"My experience with the ASI and the Fellowship was fantastic - it helped to understand the power of data science, and set the context for ideas in the area for the next phase of of work. I've continued to work with ASI, in a variety of capacities, and found that their combination of technical expertise and experience with transformation management is unrivalled."

Phillip Sinclair, Head of Innovation and Growth, Cabinet Office

“I would recommend the Fellowship, particularly to companies that want to get into data science but don’t have existing teams. Hiring data scientists is very difficult due to the churn in the market and the novelty of the technology, and ASI does a lot to help along that journey.”

Gwyn Jones, Data Science Lead, QuintilesIMS

"I would definitely recommend the Fellowship. It's hard to find great talent and the Fellowship is very helpful for hiring - every Fellow you've selected was worth meeting with."

Mait Muntel, CEO at Lingvist

"Being on the Fellowship pushed us out of our comfort zone and let us learn more about data science and its potential value to us. I have already recommended it to others."

Rauno Ringas, CEO at Qminder

"I would absolutely recommend the Fellowship to others. In fact, I already have. If you have some data and an idea that is just out of your reach, this is the programme for you."

Keith Whatling, Analytics Lead at Arriva (a DeutscheBahn company)

"The Fellowship was very well organised and run, every interaction we had with you, your team or the Fellow was positive and we are very impressed with your company and the Fellowship. I would absolutely recommend."

Dave Crane, founder of Smoke Free

Read

]]>Artificial intelligence could transform the public sector, but adoption has been slow. As the Government Office for Science publishes its report into the subject, Richard Sargent, director of ASI Data Science and former performance lead at the Government Digital Service, says leadership and culture will be crucial for success.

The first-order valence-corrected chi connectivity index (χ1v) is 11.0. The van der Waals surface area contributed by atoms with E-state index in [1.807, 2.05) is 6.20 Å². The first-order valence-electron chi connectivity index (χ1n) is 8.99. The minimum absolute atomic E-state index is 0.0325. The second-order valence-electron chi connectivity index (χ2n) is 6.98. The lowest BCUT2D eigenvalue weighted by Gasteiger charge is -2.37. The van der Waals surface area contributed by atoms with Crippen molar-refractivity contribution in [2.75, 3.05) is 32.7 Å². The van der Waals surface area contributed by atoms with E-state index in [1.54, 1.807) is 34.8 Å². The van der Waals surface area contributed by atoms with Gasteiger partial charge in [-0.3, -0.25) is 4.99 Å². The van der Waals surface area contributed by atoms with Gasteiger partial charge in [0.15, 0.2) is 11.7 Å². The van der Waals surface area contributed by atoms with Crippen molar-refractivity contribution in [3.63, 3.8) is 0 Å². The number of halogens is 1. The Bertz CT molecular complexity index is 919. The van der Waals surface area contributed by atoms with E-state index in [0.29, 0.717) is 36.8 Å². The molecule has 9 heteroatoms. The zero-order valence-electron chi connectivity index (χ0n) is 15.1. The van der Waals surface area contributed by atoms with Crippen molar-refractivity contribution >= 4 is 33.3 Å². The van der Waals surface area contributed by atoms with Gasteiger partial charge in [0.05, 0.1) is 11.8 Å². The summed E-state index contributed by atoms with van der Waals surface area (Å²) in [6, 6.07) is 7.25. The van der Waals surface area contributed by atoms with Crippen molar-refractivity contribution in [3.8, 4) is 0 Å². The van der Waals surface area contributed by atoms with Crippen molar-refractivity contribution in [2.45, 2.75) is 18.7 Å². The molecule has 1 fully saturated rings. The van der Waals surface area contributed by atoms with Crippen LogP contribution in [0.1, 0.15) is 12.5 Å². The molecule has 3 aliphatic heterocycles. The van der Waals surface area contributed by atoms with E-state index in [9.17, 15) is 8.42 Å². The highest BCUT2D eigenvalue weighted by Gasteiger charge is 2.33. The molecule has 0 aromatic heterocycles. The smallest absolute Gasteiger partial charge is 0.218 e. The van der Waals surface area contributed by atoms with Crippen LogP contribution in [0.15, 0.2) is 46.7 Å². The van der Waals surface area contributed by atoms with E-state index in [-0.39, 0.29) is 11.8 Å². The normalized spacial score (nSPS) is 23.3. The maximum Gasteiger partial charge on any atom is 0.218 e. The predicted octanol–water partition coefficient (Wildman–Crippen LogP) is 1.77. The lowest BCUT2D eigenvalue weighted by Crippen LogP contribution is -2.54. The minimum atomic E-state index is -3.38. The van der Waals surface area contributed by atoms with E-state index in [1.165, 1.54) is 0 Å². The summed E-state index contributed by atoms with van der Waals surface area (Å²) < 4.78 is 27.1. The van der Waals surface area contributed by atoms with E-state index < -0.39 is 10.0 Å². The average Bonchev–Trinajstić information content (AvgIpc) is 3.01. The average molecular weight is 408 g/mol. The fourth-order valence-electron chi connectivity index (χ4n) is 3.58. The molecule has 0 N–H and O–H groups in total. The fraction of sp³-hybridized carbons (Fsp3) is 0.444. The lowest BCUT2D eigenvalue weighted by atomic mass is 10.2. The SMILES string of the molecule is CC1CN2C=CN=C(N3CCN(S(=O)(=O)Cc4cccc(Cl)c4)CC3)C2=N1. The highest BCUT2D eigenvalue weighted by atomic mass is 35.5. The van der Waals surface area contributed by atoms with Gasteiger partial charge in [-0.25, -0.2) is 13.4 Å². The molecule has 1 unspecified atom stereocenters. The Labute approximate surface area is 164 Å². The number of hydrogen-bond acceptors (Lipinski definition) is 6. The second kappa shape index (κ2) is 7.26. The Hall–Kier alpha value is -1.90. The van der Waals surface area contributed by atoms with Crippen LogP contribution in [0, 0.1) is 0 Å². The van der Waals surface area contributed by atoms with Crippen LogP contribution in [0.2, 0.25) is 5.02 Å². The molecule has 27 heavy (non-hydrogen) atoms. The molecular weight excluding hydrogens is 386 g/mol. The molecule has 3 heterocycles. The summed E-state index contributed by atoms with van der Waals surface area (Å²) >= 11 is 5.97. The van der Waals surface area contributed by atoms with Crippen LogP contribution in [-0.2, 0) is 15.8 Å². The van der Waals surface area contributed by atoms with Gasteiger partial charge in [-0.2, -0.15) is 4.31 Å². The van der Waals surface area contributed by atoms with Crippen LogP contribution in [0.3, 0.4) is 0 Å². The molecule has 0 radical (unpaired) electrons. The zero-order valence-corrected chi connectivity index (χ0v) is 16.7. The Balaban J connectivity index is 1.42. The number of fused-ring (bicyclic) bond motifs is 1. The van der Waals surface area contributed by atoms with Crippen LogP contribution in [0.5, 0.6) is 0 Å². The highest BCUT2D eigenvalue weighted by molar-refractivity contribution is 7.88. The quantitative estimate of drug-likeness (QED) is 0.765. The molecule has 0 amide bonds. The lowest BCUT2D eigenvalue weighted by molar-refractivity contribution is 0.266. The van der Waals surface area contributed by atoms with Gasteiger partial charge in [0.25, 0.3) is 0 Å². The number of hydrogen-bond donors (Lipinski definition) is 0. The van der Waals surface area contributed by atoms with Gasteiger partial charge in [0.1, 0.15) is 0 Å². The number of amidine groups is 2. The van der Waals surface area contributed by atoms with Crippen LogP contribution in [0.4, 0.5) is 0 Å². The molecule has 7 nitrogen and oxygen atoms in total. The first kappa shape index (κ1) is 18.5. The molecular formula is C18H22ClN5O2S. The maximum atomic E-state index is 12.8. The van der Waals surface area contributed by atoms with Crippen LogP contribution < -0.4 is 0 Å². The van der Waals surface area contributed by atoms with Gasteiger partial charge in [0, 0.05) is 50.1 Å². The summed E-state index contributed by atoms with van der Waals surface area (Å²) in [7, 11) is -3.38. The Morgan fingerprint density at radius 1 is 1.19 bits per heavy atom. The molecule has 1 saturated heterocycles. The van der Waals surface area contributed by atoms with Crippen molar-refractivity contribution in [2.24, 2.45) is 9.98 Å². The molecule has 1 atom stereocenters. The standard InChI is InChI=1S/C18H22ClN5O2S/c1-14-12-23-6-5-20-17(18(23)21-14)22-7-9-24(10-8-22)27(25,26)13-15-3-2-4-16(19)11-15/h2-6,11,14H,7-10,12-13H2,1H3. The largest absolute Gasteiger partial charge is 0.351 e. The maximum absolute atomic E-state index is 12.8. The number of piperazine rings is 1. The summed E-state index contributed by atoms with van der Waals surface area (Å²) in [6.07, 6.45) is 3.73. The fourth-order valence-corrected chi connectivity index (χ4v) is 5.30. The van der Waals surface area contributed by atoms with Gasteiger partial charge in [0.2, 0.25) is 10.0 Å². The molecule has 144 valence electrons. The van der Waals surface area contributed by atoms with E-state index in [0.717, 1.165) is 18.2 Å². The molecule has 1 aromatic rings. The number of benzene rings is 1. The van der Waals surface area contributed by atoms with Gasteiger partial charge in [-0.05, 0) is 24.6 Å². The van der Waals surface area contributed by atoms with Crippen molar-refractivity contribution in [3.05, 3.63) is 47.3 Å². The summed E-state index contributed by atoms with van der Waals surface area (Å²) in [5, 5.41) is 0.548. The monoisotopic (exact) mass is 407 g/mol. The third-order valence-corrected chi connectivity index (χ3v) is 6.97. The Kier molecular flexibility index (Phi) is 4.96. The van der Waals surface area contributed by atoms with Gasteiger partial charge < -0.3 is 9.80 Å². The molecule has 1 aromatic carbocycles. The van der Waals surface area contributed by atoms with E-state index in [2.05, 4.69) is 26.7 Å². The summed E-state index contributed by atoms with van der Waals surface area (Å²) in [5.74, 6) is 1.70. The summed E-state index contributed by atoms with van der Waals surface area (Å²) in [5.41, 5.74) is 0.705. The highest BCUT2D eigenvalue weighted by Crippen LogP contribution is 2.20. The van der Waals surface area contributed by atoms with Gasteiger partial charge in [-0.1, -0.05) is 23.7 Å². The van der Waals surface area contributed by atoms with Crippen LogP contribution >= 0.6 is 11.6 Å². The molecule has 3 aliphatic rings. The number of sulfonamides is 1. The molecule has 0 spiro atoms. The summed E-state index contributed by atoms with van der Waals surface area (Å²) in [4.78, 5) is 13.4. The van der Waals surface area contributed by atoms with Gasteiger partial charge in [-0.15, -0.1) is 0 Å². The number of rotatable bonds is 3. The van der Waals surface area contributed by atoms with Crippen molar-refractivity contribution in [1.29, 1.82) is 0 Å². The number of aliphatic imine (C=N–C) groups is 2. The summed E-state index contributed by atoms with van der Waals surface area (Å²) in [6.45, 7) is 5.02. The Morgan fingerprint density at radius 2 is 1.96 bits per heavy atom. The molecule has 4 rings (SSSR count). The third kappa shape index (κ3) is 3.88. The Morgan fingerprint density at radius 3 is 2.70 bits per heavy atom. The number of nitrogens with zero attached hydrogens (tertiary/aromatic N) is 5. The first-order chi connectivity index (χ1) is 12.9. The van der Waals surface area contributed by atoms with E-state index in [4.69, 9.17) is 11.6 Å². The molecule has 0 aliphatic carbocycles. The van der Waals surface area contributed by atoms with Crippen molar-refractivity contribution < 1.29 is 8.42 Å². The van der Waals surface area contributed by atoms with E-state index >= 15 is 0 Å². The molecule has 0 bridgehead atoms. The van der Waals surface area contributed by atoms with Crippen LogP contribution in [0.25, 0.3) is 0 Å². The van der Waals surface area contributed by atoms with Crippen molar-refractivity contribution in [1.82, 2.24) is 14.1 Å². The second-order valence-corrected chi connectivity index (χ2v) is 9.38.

Read the full article here: http://publictechnology.net/articles/opinion/changing-culture-what-government-must-do-make-most-ai

]]>Read more about it here:

http://www.cityam.com/253029/ai-firm-asi-data-science-raises-15m-investment-backing

We're excited to be in the Sunday Times and City AM this week on being backed by some of the smartest (and data-savviest) investors in Europe.

Read more about it here:

http://www.cityam.com/253029/ai-firm-asi-data-science-raises-15m-investment-backing

-- Rudnicki's Nobel Prize Principle

Academic research is wonderful and absolutely fundamental to the progress of humanity in every field. I used to be a researcher myself, and I remember the frustration when, after

]]>*“Only someone who understands something absolutely
can explain it so no one else can understand it.”*

-- Rudnicki's Nobel Prize Principle

Academic research is wonderful and absolutely fundamental to the progress of humanity in every field. I used to be a researcher myself, and I remember the frustration when, after talking with excitement about the incredible results achieved in my field (not by me, but by other amazing researchers), the people I was talking to would ask the feared question, in an unimpressed tone: “Cool, but what is that useful for?”.

When I decided to leave academia I joined ASI Data Science and I think the transition has been smooth: the best part of my current job is that I’m required to keep up-to-date with the latest research trends and to keep studying and experimenting. That said, after turning to industry, it quickly became clear to me that I need to change the way I worked.